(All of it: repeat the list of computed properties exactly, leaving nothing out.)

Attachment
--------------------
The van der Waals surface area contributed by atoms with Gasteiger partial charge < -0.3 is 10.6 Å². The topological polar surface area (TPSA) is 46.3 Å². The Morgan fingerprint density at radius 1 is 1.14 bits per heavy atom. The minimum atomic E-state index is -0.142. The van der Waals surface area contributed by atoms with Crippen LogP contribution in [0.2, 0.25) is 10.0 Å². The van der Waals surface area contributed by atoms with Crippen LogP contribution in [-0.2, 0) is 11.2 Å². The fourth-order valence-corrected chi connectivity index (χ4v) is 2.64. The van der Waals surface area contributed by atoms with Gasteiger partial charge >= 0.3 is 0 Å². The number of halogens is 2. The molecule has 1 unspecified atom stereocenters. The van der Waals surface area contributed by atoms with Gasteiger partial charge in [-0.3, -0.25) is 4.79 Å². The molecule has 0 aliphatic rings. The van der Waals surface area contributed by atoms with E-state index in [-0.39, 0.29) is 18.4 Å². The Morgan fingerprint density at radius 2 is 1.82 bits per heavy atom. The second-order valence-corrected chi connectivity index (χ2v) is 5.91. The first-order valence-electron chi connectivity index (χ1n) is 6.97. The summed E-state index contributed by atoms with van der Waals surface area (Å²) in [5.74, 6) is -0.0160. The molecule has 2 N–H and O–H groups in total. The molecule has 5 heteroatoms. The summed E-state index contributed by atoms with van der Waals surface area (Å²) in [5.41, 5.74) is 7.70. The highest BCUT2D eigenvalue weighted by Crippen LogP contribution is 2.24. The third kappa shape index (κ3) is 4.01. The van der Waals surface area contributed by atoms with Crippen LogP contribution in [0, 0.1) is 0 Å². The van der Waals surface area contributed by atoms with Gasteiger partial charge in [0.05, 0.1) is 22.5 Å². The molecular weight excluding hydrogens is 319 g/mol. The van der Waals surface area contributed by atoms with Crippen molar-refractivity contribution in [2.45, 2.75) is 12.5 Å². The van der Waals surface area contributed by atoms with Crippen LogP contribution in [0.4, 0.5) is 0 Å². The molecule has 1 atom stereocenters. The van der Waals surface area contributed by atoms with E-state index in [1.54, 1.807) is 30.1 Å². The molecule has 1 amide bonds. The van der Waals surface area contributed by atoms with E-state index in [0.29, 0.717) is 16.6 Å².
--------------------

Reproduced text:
The van der Waals surface area contributed by atoms with Gasteiger partial charge < -0.3 is 10.6 Å². The topological polar surface area (TPSA) is 46.3 Å². The Morgan fingerprint density at radius 1 is 1.14 bits per heavy atom. The minimum atomic E-state index is -0.142. The van der Waals surface area contributed by atoms with Crippen LogP contribution in [0.2, 0.25) is 10.0 Å². The van der Waals surface area contributed by atoms with Crippen LogP contribution in [-0.2, 0) is 11.2 Å². The fourth-order valence-corrected chi connectivity index (χ4v) is 2.64. The van der Waals surface area contributed by atoms with Gasteiger partial charge >= 0.3 is 0 Å². The number of halogens is 2. The molecule has 1 unspecified atom stereocenters. The van der Waals surface area contributed by atoms with Gasteiger partial charge in [-0.3, -0.25) is 4.79 Å². The molecule has 0 aliphatic rings. The van der Waals surface area contributed by atoms with E-state index in [-0.39, 0.29) is 18.4 Å². The Morgan fingerprint density at radius 2 is 1.82 bits per heavy atom. The second-order valence-corrected chi connectivity index (χ2v) is 5.91. The first-order valence-electron chi connectivity index (χ1n) is 6.97. The summed E-state index contributed by atoms with van der Waals surface area (Å²) in [5.74, 6) is -0.0160. The molecule has 2 N–H and O–H groups in total. The molecule has 5 heteroatoms. The summed E-state index contributed by atoms with van der Waals surface area (Å²) in [5.41, 5.74) is 7.70. The highest BCUT2D eigenvalue weighted by Crippen LogP contribution is 2.24. The third kappa shape index (κ3) is 4.01. The van der Waals surface area contributed by atoms with Crippen LogP contribution in [0, 0.1) is 0 Å². The van der Waals surface area contributed by atoms with Gasteiger partial charge in [0.05, 0.1) is 22.5 Å². The molecular weight excluding hydrogens is 319 g/mol. The van der Waals surface area contributed by atoms with Crippen molar-refractivity contribution in [2.45, 2.75) is 12.5 Å². The van der Waals surface area contributed by atoms with Crippen LogP contribution in [0.4, 0.5) is 0 Å². The molecule has 1 atom stereocenters. The van der Waals surface area contributed by atoms with E-state index in [1.54, 1.807) is 30.1 Å². The molecule has 1 amide bonds. The van der Waals surface area contributed by atoms with E-state index in [0.29, 0.717) is 16.6 Å².